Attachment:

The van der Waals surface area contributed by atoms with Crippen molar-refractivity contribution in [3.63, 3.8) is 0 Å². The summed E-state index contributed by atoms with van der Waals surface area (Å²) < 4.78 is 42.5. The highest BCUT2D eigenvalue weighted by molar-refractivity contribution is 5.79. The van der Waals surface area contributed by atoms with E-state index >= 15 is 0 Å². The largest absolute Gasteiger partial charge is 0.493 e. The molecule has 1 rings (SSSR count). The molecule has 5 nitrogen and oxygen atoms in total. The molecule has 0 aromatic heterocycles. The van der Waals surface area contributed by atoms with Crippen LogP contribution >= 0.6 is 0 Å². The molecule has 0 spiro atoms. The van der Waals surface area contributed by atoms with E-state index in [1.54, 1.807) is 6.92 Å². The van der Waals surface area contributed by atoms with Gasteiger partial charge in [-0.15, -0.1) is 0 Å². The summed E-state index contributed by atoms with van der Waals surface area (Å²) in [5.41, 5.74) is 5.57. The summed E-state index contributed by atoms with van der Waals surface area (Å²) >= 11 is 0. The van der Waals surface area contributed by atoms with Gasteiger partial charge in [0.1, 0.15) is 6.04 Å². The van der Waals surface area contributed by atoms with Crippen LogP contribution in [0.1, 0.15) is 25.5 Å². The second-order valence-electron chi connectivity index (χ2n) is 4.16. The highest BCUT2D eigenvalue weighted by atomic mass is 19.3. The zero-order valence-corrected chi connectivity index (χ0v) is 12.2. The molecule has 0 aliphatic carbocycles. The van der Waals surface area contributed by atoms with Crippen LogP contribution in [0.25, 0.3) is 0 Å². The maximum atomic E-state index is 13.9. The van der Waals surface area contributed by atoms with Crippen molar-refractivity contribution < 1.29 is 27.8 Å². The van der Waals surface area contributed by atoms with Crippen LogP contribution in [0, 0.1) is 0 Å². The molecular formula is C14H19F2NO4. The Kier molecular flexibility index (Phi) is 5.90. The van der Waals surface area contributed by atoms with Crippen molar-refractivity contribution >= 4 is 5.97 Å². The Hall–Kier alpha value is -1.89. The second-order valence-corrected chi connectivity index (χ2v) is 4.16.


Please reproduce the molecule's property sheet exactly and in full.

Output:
The van der Waals surface area contributed by atoms with Crippen molar-refractivity contribution in [3.63, 3.8) is 0 Å². The summed E-state index contributed by atoms with van der Waals surface area (Å²) < 4.78 is 42.5. The highest BCUT2D eigenvalue weighted by molar-refractivity contribution is 5.79. The van der Waals surface area contributed by atoms with E-state index >= 15 is 0 Å². The largest absolute Gasteiger partial charge is 0.493 e. The molecule has 1 rings (SSSR count). The molecule has 5 nitrogen and oxygen atoms in total. The molecule has 0 aromatic heterocycles. The van der Waals surface area contributed by atoms with Crippen LogP contribution >= 0.6 is 0 Å². The molecule has 0 spiro atoms. The van der Waals surface area contributed by atoms with E-state index in [1.54, 1.807) is 6.92 Å². The van der Waals surface area contributed by atoms with Gasteiger partial charge in [-0.15, -0.1) is 0 Å². The summed E-state index contributed by atoms with van der Waals surface area (Å²) in [5.41, 5.74) is 5.57. The summed E-state index contributed by atoms with van der Waals surface area (Å²) >= 11 is 0. The van der Waals surface area contributed by atoms with Gasteiger partial charge in [0.1, 0.15) is 6.04 Å². The van der Waals surface area contributed by atoms with Crippen LogP contribution in [0.1, 0.15) is 25.5 Å². The second-order valence-electron chi connectivity index (χ2n) is 4.16. The highest BCUT2D eigenvalue weighted by atomic mass is 19.3. The zero-order valence-corrected chi connectivity index (χ0v) is 12.2. The molecule has 0 aliphatic carbocycles. The van der Waals surface area contributed by atoms with Crippen LogP contribution in [0.25, 0.3) is 0 Å². The maximum atomic E-state index is 13.9. The van der Waals surface area contributed by atoms with Crippen molar-refractivity contribution < 1.29 is 27.8 Å². The van der Waals surface area contributed by atoms with Crippen LogP contribution in [0, 0.1) is 0 Å². The molecular formula is C14H19F2NO4. The Kier molecular flexibility index (Phi) is 5.90. The van der Waals surface area contributed by atoms with Crippen molar-refractivity contribution >= 4 is 5.97 Å². The Hall–Kier alpha value is -1.89. The second-order valence-corrected chi connectivity index (χ2v) is 4.16.